As to Charter Schools, Washington residents have rejected them three times. But Sen. Tom thinks he knows better than the public and is a vocal supporter of Charter Schools. Charter Schools syphon money from public schools, and many local and national studies and scholars conclude that the Charter Schools generally don’t outperform public schools. Those are facts. McCravey mainly delivers an anti-union message when commenting on Charter Schools; my comments were not about unions, but rather were about Charter School performance and their impact on public school education and funding.
As to student progress in teacher evaluations, I never said I was opposed to it, but said it needed to be “tempered” with other factors. In fact, I see merit in the bipartisan evaluation legislation brokered and recently signed by our Governor. What I found troubling was Sen. Tom’s “my way or the highway attitude” in the Education Committee, and further when he voted for the bipartisan teacher evaluation bill and then ranted negatively to the press about it afterward.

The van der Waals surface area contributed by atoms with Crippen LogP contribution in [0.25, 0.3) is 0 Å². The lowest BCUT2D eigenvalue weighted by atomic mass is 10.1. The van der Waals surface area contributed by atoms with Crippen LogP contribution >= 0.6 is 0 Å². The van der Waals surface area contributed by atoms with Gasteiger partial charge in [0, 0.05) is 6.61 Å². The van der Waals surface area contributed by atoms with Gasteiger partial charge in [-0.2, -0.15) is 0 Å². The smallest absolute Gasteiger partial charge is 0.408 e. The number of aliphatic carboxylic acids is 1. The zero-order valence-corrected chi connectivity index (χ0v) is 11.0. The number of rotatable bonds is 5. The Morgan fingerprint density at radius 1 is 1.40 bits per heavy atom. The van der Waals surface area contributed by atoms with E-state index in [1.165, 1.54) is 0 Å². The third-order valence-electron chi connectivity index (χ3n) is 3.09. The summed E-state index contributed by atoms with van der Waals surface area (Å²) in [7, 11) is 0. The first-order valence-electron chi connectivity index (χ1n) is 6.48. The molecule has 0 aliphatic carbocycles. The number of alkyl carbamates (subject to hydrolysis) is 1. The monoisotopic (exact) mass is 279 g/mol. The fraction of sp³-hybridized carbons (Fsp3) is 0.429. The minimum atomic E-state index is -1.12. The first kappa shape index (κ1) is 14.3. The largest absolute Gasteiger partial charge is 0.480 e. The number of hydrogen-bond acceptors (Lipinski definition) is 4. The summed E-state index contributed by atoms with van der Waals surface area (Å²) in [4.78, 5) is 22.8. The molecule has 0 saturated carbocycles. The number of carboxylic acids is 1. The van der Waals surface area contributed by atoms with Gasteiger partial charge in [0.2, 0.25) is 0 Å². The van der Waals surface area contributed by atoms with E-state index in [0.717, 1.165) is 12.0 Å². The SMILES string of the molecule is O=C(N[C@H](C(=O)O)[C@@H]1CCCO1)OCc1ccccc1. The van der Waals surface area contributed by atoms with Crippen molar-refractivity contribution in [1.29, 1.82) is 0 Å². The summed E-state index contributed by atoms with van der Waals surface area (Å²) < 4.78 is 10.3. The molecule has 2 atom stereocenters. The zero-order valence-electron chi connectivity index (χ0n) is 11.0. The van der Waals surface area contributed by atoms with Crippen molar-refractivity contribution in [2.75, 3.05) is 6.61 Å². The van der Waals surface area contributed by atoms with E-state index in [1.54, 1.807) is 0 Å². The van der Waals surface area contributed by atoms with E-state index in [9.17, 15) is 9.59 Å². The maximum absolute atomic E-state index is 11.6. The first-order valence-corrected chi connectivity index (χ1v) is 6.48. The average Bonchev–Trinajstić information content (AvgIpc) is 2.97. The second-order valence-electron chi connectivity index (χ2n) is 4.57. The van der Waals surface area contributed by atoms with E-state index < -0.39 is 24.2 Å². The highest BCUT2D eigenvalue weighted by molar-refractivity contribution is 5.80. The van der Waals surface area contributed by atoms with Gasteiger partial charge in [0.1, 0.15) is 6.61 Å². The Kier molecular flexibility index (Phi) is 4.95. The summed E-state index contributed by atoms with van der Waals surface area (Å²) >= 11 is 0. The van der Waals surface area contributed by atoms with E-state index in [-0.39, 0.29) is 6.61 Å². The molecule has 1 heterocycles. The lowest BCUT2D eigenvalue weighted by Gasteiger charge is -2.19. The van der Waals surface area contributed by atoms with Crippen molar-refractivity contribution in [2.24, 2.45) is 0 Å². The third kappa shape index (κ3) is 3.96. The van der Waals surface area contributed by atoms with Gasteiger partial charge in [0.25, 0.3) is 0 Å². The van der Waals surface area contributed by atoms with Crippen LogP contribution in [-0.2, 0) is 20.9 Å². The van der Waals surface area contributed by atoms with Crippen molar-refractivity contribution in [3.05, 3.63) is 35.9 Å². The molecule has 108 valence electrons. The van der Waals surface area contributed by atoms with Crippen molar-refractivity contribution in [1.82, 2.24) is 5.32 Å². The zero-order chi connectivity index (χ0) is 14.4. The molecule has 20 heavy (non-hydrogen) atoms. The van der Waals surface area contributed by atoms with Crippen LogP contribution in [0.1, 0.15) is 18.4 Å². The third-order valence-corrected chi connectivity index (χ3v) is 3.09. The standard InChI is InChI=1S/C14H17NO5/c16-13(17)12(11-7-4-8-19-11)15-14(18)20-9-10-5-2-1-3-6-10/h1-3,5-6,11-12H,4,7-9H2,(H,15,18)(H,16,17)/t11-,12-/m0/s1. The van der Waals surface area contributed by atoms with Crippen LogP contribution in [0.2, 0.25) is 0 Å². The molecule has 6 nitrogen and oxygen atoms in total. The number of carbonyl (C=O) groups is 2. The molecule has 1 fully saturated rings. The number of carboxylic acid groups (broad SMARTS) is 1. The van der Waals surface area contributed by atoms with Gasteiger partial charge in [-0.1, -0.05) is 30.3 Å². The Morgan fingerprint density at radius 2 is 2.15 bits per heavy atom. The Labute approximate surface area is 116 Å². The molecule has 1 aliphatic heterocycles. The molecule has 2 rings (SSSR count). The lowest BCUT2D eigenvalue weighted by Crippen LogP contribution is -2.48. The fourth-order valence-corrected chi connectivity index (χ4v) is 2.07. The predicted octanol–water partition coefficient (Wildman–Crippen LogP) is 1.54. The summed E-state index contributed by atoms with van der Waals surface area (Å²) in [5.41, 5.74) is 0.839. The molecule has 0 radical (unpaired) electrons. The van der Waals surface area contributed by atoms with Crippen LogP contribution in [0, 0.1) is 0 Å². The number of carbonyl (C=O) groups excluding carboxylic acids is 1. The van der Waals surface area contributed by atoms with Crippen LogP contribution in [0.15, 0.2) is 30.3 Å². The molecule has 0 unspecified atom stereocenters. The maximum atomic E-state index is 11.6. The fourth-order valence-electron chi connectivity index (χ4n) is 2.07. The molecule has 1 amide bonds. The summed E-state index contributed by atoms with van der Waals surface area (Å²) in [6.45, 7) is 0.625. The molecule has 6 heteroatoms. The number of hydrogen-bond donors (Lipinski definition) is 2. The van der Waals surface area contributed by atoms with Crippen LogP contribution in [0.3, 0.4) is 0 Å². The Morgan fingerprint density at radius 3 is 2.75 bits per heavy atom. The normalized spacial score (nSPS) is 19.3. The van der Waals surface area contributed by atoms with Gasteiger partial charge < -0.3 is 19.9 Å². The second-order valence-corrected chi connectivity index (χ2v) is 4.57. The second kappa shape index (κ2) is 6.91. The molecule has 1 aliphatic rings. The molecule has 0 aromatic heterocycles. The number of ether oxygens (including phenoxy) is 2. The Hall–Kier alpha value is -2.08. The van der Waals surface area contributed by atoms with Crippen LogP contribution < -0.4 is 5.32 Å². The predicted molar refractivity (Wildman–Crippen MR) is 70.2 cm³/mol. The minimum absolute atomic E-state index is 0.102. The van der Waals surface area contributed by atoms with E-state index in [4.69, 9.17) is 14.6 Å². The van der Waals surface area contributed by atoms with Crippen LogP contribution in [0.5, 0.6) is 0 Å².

Sen. Tom has championed getting rid of the 30-year service, age 55+-retirement option for teachers. My example illustrated TRS Plan 3, the plan the majority of active teachers participate in, is not all that generous even with the early retirement option. I wondered in my letter why Sen. Tom targeted teachers for pension reform/reduction, instead of including reform/reduction for ALL other state employee pension groups. Ms. McCravey, this is a fairness issue, not a jealousy issue; teachers feel targeted by Sen. Tom’s bill. (I do not advocate pension cuts for any employees.)
With all of the voter approved initiatives that have passed, Sen. Tom only targets the two education initiatives—class size and teacher pay—to completely repeal and votes to do so. And likewise, Sen. Tom cherry picks out National Board Certified Teachers and votes to reduce their stipend. Teachers are seeing a pattern.
Finally, words like “whiners” or “fiscally prudent” are nothing but sound bites, and are not evidence. The targeting and tone of the volume of education related bills, sponsored by Sen. Tom, are troubling and often appear as teacher punishment, a synonym for wrath.
Tracy is a teacher in the Northshore School District, member of the District’s Benefits Committee and a past recipient of the Washington Library Media Association’s Teacher-Librarian of the Year Award.